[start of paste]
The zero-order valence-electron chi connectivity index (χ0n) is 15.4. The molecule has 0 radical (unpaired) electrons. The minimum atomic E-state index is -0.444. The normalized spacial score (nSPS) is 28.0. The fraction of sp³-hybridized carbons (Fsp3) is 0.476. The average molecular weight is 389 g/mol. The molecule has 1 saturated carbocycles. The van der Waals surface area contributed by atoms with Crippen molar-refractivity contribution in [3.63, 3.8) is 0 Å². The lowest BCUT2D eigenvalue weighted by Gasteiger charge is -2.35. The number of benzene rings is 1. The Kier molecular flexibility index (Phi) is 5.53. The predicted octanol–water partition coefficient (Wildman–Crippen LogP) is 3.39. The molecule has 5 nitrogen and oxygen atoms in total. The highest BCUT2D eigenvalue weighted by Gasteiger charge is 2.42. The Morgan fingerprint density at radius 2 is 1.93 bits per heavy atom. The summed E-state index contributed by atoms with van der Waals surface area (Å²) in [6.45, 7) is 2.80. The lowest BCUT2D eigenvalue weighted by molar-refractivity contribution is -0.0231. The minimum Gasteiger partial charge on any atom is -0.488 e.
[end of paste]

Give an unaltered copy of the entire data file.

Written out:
The zero-order valence-electron chi connectivity index (χ0n) is 15.4. The molecule has 0 radical (unpaired) electrons. The minimum atomic E-state index is -0.444. The normalized spacial score (nSPS) is 28.0. The fraction of sp³-hybridized carbons (Fsp3) is 0.476. The average molecular weight is 389 g/mol. The molecule has 1 saturated carbocycles. The van der Waals surface area contributed by atoms with Crippen molar-refractivity contribution in [3.63, 3.8) is 0 Å². The lowest BCUT2D eigenvalue weighted by Gasteiger charge is -2.35. The number of benzene rings is 1. The Kier molecular flexibility index (Phi) is 5.53. The predicted octanol–water partition coefficient (Wildman–Crippen LogP) is 3.39. The molecule has 5 nitrogen and oxygen atoms in total. The highest BCUT2D eigenvalue weighted by Gasteiger charge is 2.42. The Morgan fingerprint density at radius 2 is 1.93 bits per heavy atom. The summed E-state index contributed by atoms with van der Waals surface area (Å²) in [6.45, 7) is 2.80. The lowest BCUT2D eigenvalue weighted by molar-refractivity contribution is -0.0231. The minimum Gasteiger partial charge on any atom is -0.488 e.